Martin Pallot writes poetry inspired by nature and Paganism. His series of Haiku depicts the natural world, its creatures and mythic figures in clear, precise imagery; ‘Fox track in damp earth, / A plethora of Feathers / Where he broke his fast’; ‘Selkie and her seal, / Two souls in a single skin. / Neither can be held.’ Another form he shows mastery of is Tanka.

Beverley Price lives in Ipswich, UK. She describes herself as ‘a weaver of dark prose and poetry’. Several of Beverley’s poems focus on her relationships with ‘dark’ goddesses such as Morgana, Lillith and Hecate. Lines that struck me were the dichotomies in ‘The Lillith Effect’; ‘Under the Hullupu tree we sinned. / The Eve of bones we became saints. / A whiter shade of pale singing dark songs.’ Other poems explore love and a fascination with winter.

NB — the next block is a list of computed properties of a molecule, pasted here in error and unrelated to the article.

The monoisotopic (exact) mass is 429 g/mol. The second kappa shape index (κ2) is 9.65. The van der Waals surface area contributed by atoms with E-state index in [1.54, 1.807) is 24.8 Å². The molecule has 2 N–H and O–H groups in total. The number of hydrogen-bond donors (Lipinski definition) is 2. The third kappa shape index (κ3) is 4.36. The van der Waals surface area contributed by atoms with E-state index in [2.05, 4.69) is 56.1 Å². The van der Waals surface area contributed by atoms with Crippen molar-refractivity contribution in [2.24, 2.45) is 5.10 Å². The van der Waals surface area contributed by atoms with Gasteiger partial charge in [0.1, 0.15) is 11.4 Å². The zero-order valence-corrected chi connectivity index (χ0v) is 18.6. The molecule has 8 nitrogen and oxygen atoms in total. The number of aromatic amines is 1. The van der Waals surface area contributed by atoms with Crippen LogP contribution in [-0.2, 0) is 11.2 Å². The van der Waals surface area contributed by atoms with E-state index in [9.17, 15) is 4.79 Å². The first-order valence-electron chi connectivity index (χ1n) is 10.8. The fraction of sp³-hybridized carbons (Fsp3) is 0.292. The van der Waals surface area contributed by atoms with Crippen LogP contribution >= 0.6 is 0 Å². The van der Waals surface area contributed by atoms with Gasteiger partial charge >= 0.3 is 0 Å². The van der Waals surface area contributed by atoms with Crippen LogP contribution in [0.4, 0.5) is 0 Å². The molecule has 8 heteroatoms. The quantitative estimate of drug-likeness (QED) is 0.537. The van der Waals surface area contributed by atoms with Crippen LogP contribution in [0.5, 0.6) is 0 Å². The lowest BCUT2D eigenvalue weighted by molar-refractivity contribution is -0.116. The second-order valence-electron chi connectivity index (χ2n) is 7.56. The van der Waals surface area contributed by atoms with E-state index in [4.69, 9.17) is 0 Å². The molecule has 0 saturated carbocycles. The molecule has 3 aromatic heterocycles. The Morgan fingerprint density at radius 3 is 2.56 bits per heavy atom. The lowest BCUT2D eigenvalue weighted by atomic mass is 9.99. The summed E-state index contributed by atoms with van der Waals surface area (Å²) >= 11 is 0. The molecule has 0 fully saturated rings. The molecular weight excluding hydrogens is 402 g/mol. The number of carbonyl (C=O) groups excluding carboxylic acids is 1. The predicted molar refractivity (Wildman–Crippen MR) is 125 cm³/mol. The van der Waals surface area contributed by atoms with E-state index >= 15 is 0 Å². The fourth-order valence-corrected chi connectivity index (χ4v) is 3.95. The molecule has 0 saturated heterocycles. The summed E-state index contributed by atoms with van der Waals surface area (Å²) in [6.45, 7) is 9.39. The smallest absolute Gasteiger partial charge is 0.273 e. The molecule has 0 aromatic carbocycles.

I selected poems depicting my relationships with my local landscape and river goddess Belisama and my patron god, Gwyn ap Nudd. ‘Proud of Preston,’ is an address to the city written in Belisama’s voice. ‘The Bull of Conflict’ is a glosa based on a medieval Welsh poem depicting an early encounter with Gwyn. ‘Glastonbury Tor’ is a sonnet recording my dedication to him. ‘The Region Linuis’ and ‘Prayer for Netholme’ cover the history and mythology of Martin Mere, Lancashire’s lost lake. Other topics include the disappearance of the bees, the Awen and revenants.

This is the first time I have had a selection of poems published in print. Looking back it is interesting to consider in what ways I have moved on and how these poems and the landscape and deities who inspired them still influence my creativity.